Madison wrote:Where is the line on too much disruption that the situation becomes unfair to the rest of the class? Is it multiple problems per day in kindergarten, or is it one problem in 5th grade? Where is the line?

I don't know how all districts do it, but my district work in teams. My team includes myself, and the Social Studies, Science, and English teacher in my team, along with all the class aides, social workers, and other counselors assigned to our students. We meet after school for 2 hours or so every Wednesday to discuss these things. Often, if a student is causing problems in my class, he/she's causing them in most/all of their other classes, as well. We assess a form of behavior modification to try and institute a plan for, and if that fails, other options are explored -- swapping them to a different team, moving them to another school, so on and so forth. I know that not all schools/districts operate this way, but there should definitely be a routine 'meeting of the minds' so to speak, to see if there are any red flags being waived, with respect to certain students.
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Re: FL Teacher Has Boy Voted Out of Kindergarten

Postby Madison » Fri May 30, 2008 5:18 pm

Thanks for the informative reply Hort! ;-D ;-D

This:

The alternative is not to necessarily to remove the child, but to add a class aide or 1:1 aide, which a lot of schools are actually willing to do, and in my experience, can be very successful. This allows the regular teacher to maintain standard class decorum with the special needs child getting extra attention from an additional certified adult in the room, who, when they aren't attending fully to their child, can actually help with the rest of the class as well.


Sounds like the perfect scenario. ;-D With teachers being underpaid and schools being underfunded, is it really something that can be done nationwide and become the norm though? I mean sure, some schools can afford it, but is it really something that can easily be done, or are we looking at a "dream" type of scenario?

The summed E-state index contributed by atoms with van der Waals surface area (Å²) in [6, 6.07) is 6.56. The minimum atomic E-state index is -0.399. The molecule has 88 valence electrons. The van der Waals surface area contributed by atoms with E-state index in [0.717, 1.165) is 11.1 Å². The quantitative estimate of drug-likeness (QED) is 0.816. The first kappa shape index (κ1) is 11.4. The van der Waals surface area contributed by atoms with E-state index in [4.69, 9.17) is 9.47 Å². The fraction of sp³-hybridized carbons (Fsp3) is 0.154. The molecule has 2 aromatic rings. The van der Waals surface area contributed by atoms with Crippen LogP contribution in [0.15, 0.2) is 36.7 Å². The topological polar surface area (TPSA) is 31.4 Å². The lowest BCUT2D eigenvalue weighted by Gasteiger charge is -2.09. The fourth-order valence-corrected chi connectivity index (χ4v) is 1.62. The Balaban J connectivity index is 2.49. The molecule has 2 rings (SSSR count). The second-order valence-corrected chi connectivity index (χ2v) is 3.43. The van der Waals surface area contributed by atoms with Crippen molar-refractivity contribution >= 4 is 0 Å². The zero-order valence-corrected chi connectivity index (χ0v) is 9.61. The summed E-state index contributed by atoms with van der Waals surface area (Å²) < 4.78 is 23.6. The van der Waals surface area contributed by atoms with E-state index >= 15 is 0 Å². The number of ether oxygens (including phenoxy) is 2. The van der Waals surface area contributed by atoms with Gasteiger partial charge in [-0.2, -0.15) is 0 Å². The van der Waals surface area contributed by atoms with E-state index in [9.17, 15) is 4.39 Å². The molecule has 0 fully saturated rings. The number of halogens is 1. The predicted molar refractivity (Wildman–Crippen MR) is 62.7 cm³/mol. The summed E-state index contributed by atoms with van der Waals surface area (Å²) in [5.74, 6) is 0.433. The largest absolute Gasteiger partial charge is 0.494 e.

Really asking. You're in the trenches and certainly have more knowledge than me on school stuff, I'm just a dumb parent :-D and don't get some of the inside scoop or knowledge you guys get. I've learned and shaped some of my behavior (like cutting my boy's school a little extra slack, being generally nicer, and having more patience with them) because of our talks. :-)
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Re: FL Teacher Has Boy Voted Out of Kindergarten

Postby bigh0rt » Fri May 30, 2008 5:32 pm

Madison wrote:Thanks for the informative reply Hort! ;-D ;-D

This:

The alternative is not to necessarily to remove the child, but to add a class aide or 1:1 aide, which a lot of schools are actually willing to do, and in my experience, can be very successful. This allows the regular teacher to maintain standard class decorum with the special needs child getting extra attention from an additional certified adult in the room, who, when they aren't attending fully to their child, can actually help with the rest of the class as well.


Sounds like the perfect scenario. ;-D With teachers being underpaid and schools being underfunded, is it really something that can be done nationwide and become the norm though? I mean sure, some schools can afford it, but is it really something that can easily be done, or are we looking at a "dream" type of scenario?

Really asking. You're in the trenches and certainly have more knowledge than me on school stuff, I'm just a dumb parent :-D and don't get some of the inside scoop or knowledge you guys get. I've learned and shaped some of my behavior (like cutting my boy's school a little extra slack, being generally nicer, and having more patience with them) because of our talks. :-)